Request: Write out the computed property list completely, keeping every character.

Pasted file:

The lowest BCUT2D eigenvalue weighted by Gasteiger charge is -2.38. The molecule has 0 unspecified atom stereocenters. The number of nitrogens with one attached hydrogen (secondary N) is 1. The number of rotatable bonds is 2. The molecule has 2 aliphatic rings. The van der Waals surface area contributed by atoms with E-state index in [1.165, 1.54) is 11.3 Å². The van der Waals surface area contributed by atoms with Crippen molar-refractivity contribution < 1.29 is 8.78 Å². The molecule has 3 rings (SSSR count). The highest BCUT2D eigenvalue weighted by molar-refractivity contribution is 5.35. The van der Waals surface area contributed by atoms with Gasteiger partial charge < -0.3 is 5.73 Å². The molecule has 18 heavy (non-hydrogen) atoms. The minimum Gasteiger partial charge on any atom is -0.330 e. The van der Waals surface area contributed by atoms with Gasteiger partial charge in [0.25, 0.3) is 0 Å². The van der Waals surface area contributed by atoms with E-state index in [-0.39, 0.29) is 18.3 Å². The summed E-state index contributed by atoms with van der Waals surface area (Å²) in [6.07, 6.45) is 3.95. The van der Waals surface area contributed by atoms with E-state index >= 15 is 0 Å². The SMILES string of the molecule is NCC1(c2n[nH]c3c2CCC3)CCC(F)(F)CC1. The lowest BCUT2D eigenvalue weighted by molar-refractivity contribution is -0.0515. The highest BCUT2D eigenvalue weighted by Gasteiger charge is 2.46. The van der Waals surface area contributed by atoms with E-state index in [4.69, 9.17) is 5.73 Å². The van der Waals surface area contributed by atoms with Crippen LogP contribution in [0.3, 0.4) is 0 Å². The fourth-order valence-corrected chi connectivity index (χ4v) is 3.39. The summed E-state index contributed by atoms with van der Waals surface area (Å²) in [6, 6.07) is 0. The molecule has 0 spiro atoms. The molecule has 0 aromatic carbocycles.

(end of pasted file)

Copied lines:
The lowest BCUT2D eigenvalue weighted by Gasteiger charge is -2.38. The molecule has 0 unspecified atom stereocenters. The number of nitrogens with one attached hydrogen (secondary N) is 1. The number of rotatable bonds is 2. The molecule has 2 aliphatic rings. The van der Waals surface area contributed by atoms with E-state index in [1.165, 1.54) is 11.3 Å². The van der Waals surface area contributed by atoms with Crippen molar-refractivity contribution < 1.29 is 8.78 Å². The molecule has 3 rings (SSSR count). The highest BCUT2D eigenvalue weighted by molar-refractivity contribution is 5.35. The van der Waals surface area contributed by atoms with Gasteiger partial charge < -0.3 is 5.73 Å². The molecule has 18 heavy (non-hydrogen) atoms. The minimum Gasteiger partial charge on any atom is -0.330 e. The van der Waals surface area contributed by atoms with Gasteiger partial charge in [0.25, 0.3) is 0 Å². The van der Waals surface area contributed by atoms with E-state index in [-0.39, 0.29) is 18.3 Å². The summed E-state index contributed by atoms with van der Waals surface area (Å²) in [6.07, 6.45) is 3.95. The van der Waals surface area contributed by atoms with E-state index >= 15 is 0 Å². The SMILES string of the molecule is NCC1(c2n[nH]c3c2CCC3)CCC(F)(F)CC1. The lowest BCUT2D eigenvalue weighted by molar-refractivity contribution is -0.0515. The highest BCUT2D eigenvalue weighted by Gasteiger charge is 2.46. The van der Waals surface area contributed by atoms with E-state index in [4.69, 9.17) is 5.73 Å². The van der Waals surface area contributed by atoms with Crippen LogP contribution in [0.3, 0.4) is 0 Å². The fourth-order valence-corrected chi connectivity index (χ4v) is 3.39. The summed E-state index contributed by atoms with van der Waals surface area (Å²) in [6, 6.07) is 0. The molecule has 0 spiro atoms. The molecule has 0 aromatic carbocycles.